## Polynomials use in electronics

Electronics use many polynomials. The definition of resistance, V=IR, is a polynomial relating the resistance from a resistor to the current through it and the potential drop across it.

This is similar, but not the same as, Ohm's law, which is followed by many (but not all) conductors. It states that the relation between voltage drop and current through a resistor is linear when graphed. In other words, resistance in the equation V=IR is constant.

Other polynomials in electronics include the relation of power loss to resistance and voltage drop: P=IV=IR^2. Kirchhoff's junction rule (describing current at junctions) and Kirchhoff's loop rule (describing voltage drop around a closed circuit) are also polynomials.

In the last 30 years, computer scientists have instituted important uses for polynomials. Most of their work involves locating specific targets via coordinate systems and cryptography. Polynomials are also important to travel. According to the website MathMotivation, "Without the Taylor Polynomial or other polynomial approximation, there would be no way for scientific calculators and computers to perform the calculations needed to guide our spaceships and aircraft."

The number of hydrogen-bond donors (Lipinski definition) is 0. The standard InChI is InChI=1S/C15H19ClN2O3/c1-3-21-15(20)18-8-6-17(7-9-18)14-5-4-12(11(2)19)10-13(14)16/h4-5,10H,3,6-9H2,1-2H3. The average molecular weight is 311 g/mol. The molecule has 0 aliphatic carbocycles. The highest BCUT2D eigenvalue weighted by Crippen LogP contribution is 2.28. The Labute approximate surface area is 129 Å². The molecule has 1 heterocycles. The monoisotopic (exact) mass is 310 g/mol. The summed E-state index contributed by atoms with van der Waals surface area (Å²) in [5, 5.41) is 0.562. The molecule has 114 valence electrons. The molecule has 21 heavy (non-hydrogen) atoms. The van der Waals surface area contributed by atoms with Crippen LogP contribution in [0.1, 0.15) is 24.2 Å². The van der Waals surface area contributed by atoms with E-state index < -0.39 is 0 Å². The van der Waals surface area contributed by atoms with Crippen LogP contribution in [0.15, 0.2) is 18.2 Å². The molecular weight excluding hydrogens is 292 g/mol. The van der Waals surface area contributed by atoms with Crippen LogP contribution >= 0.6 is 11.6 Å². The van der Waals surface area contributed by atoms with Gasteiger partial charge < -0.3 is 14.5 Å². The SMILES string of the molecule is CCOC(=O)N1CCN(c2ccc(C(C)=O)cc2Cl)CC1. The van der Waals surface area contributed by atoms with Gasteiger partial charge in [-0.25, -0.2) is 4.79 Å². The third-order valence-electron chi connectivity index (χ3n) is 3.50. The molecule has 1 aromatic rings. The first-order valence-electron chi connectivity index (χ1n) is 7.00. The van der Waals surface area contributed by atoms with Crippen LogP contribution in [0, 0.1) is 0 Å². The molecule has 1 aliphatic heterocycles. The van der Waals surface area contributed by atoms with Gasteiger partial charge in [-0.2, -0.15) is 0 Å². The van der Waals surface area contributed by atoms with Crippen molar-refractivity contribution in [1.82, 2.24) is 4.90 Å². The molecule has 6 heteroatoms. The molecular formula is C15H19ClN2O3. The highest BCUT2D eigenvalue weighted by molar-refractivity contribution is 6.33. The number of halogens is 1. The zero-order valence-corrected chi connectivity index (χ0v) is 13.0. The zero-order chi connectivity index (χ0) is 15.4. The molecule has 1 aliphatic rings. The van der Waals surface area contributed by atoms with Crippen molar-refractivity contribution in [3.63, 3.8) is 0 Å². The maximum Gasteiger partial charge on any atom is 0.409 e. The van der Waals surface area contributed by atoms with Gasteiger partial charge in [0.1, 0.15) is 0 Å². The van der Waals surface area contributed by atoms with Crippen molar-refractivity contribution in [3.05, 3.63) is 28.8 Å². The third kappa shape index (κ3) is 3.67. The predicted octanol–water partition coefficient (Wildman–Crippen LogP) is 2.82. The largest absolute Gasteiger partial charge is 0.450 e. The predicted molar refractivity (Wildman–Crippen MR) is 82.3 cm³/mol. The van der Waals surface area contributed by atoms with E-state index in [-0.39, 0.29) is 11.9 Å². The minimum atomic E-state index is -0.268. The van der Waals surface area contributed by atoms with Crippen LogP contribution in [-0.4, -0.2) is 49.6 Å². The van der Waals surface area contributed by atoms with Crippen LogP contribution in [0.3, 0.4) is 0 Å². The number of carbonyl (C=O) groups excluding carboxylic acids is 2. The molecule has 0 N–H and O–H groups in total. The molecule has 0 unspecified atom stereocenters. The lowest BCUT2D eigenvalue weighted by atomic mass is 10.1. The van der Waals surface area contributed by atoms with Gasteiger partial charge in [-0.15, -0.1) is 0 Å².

This is similar, but not the same as, Ohm's law, which is followed by many (but not all) conductors. It states that the relation between voltage drop and current through a resistor is linear when graphed. In other words, resistance in the equation V=IR is constant.

Other polynomials in electronics include the relation of power loss to resistance and voltage drop: P=IV=IR^2. Kirchhoff's junction rule (describing current at junctions) and Kirchhoff's loop rule (describing voltage drop around a closed circuit) are also polynomials.

In the last 30 years, computer scientists have instituted important uses for polynomials. Most of their work involves locating specific targets via coordinate systems and cryptography. Polynomials are also important to travel. According to the website MathMotivation, "Without the Taylor Polynomial or other polynomial approximation, there would be no way for scientific calculators and computers to perform the calculations needed to guide our spaceships and aircraft."